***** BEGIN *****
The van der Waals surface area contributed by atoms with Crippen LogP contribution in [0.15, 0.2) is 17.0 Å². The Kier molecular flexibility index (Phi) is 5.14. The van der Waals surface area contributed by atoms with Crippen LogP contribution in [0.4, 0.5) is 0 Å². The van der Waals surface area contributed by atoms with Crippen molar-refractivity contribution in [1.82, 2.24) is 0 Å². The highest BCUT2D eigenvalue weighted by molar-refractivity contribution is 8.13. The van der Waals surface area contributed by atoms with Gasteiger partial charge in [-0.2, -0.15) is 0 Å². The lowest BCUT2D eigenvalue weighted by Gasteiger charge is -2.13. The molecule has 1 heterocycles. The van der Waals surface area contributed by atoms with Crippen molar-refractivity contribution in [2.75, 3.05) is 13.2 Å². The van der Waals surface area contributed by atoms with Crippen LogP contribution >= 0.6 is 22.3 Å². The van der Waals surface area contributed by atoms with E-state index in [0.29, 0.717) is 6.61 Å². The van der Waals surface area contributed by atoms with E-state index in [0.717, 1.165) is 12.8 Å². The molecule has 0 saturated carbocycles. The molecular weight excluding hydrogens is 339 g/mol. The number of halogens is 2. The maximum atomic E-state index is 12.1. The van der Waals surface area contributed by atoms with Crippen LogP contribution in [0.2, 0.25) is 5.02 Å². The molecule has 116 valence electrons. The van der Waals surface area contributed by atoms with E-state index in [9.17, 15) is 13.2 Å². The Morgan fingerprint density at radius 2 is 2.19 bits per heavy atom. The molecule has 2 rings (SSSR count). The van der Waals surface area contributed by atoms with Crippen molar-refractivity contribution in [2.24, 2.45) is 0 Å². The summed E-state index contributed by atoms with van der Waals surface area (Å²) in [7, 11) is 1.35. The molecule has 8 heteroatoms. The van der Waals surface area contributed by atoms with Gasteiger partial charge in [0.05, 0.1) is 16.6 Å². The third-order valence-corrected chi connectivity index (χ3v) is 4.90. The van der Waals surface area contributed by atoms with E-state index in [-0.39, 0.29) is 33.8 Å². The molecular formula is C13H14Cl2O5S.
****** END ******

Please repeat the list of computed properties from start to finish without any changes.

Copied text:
The van der Waals surface area contributed by atoms with Crippen LogP contribution in [0.15, 0.2) is 17.0 Å². The Kier molecular flexibility index (Phi) is 5.14. The van der Waals surface area contributed by atoms with Crippen LogP contribution in [0.4, 0.5) is 0 Å². The van der Waals surface area contributed by atoms with Crippen molar-refractivity contribution in [1.82, 2.24) is 0 Å². The highest BCUT2D eigenvalue weighted by molar-refractivity contribution is 8.13. The van der Waals surface area contributed by atoms with Gasteiger partial charge in [-0.2, -0.15) is 0 Å². The lowest BCUT2D eigenvalue weighted by Gasteiger charge is -2.13. The molecule has 1 heterocycles. The van der Waals surface area contributed by atoms with Crippen molar-refractivity contribution in [2.75, 3.05) is 13.2 Å². The van der Waals surface area contributed by atoms with Crippen LogP contribution >= 0.6 is 22.3 Å². The van der Waals surface area contributed by atoms with E-state index in [0.29, 0.717) is 6.61 Å². The van der Waals surface area contributed by atoms with E-state index in [0.717, 1.165) is 12.8 Å². The molecule has 0 saturated carbocycles. The molecular weight excluding hydrogens is 339 g/mol. The number of halogens is 2. The maximum atomic E-state index is 12.1. The van der Waals surface area contributed by atoms with Crippen LogP contribution in [0.2, 0.25) is 5.02 Å². The molecule has 116 valence electrons. The van der Waals surface area contributed by atoms with E-state index in [9.17, 15) is 13.2 Å². The Morgan fingerprint density at radius 2 is 2.19 bits per heavy atom. The molecule has 2 rings (SSSR count). The van der Waals surface area contributed by atoms with Crippen molar-refractivity contribution in [2.24, 2.45) is 0 Å². The summed E-state index contributed by atoms with van der Waals surface area (Å²) in [7, 11) is 1.35. The molecule has 8 heteroatoms. The van der Waals surface area contributed by atoms with Gasteiger partial charge in [0.05, 0.1) is 16.6 Å². The third-order valence-corrected chi connectivity index (χ3v) is 4.90. The van der Waals surface area contributed by atoms with E-state index in [-0.39, 0.29) is 33.8 Å². The molecular formula is C13H14Cl2O5S.